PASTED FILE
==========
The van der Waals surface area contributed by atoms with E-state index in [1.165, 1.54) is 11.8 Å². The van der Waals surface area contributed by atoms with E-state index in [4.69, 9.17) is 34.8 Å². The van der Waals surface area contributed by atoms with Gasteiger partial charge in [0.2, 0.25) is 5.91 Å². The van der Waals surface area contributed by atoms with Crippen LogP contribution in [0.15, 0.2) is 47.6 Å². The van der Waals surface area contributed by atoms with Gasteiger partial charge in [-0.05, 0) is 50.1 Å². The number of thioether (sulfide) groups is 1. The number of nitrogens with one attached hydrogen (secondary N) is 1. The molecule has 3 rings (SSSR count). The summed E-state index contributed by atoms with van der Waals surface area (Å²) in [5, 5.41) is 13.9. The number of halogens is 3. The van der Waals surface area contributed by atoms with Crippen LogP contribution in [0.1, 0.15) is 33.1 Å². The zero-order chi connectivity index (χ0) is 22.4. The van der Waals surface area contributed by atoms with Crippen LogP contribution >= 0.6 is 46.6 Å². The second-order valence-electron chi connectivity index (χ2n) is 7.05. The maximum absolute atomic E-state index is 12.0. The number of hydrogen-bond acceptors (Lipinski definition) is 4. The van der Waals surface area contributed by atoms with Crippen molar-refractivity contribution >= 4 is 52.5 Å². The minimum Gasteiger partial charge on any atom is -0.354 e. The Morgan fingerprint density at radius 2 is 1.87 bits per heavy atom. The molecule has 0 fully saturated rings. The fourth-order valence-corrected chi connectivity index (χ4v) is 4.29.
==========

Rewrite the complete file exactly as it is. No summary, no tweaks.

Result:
The van der Waals surface area contributed by atoms with E-state index in [1.165, 1.54) is 11.8 Å². The van der Waals surface area contributed by atoms with E-state index in [4.69, 9.17) is 34.8 Å². The van der Waals surface area contributed by atoms with Gasteiger partial charge in [0.2, 0.25) is 5.91 Å². The van der Waals surface area contributed by atoms with Crippen LogP contribution in [0.15, 0.2) is 47.6 Å². The van der Waals surface area contributed by atoms with Gasteiger partial charge in [-0.05, 0) is 50.1 Å². The number of thioether (sulfide) groups is 1. The number of nitrogens with one attached hydrogen (secondary N) is 1. The molecule has 3 rings (SSSR count). The summed E-state index contributed by atoms with van der Waals surface area (Å²) in [5, 5.41) is 13.9. The number of halogens is 3. The van der Waals surface area contributed by atoms with Crippen LogP contribution in [0.1, 0.15) is 33.1 Å². The zero-order chi connectivity index (χ0) is 22.4. The van der Waals surface area contributed by atoms with Crippen LogP contribution >= 0.6 is 46.6 Å². The second-order valence-electron chi connectivity index (χ2n) is 7.05. The maximum absolute atomic E-state index is 12.0. The number of hydrogen-bond acceptors (Lipinski definition) is 4. The van der Waals surface area contributed by atoms with Crippen molar-refractivity contribution >= 4 is 52.5 Å². The minimum Gasteiger partial charge on any atom is -0.354 e. The Morgan fingerprint density at radius 2 is 1.87 bits per heavy atom. The molecule has 0 fully saturated rings. The fourth-order valence-corrected chi connectivity index (χ4v) is 4.29.